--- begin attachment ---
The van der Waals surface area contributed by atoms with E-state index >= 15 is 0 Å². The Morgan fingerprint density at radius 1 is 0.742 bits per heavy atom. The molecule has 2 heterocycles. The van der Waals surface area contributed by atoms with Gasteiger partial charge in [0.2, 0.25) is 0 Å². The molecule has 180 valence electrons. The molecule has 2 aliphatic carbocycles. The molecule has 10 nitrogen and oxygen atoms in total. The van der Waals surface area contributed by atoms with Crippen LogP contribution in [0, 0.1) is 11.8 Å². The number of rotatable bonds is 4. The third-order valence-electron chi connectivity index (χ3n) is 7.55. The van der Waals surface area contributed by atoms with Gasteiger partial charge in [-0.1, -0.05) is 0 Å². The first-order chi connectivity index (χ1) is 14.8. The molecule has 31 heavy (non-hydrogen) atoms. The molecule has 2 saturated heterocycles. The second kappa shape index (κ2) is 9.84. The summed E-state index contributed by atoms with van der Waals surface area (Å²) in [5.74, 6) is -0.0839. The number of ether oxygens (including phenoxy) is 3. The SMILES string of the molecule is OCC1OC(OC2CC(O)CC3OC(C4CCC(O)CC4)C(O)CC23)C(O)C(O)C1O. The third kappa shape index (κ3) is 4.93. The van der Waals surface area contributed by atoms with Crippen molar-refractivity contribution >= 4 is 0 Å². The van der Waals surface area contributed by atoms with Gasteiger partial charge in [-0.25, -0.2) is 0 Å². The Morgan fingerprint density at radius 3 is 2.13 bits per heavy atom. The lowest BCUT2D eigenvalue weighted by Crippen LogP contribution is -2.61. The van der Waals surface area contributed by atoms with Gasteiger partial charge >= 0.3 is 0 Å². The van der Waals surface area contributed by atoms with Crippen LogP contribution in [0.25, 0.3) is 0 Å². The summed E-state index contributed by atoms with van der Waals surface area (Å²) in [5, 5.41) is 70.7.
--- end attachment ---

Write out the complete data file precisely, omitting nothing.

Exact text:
The van der Waals surface area contributed by atoms with E-state index >= 15 is 0 Å². The Morgan fingerprint density at radius 1 is 0.742 bits per heavy atom. The molecule has 2 heterocycles. The van der Waals surface area contributed by atoms with Gasteiger partial charge in [0.2, 0.25) is 0 Å². The molecule has 180 valence electrons. The molecule has 2 aliphatic carbocycles. The molecule has 10 nitrogen and oxygen atoms in total. The van der Waals surface area contributed by atoms with Crippen LogP contribution in [0, 0.1) is 11.8 Å². The number of rotatable bonds is 4. The third-order valence-electron chi connectivity index (χ3n) is 7.55. The van der Waals surface area contributed by atoms with Gasteiger partial charge in [-0.1, -0.05) is 0 Å². The first-order chi connectivity index (χ1) is 14.8. The molecule has 31 heavy (non-hydrogen) atoms. The molecule has 2 saturated heterocycles. The second kappa shape index (κ2) is 9.84. The summed E-state index contributed by atoms with van der Waals surface area (Å²) in [5.74, 6) is -0.0839. The number of ether oxygens (including phenoxy) is 3. The SMILES string of the molecule is OCC1OC(OC2CC(O)CC3OC(C4CCC(O)CC4)C(O)CC23)C(O)C(O)C1O. The third kappa shape index (κ3) is 4.93. The van der Waals surface area contributed by atoms with Crippen molar-refractivity contribution >= 4 is 0 Å². The van der Waals surface area contributed by atoms with Gasteiger partial charge in [-0.25, -0.2) is 0 Å². The Morgan fingerprint density at radius 3 is 2.13 bits per heavy atom. The lowest BCUT2D eigenvalue weighted by Crippen LogP contribution is -2.61. The van der Waals surface area contributed by atoms with Gasteiger partial charge >= 0.3 is 0 Å². The van der Waals surface area contributed by atoms with Crippen LogP contribution in [0.25, 0.3) is 0 Å². The summed E-state index contributed by atoms with van der Waals surface area (Å²) in [5, 5.41) is 70.7.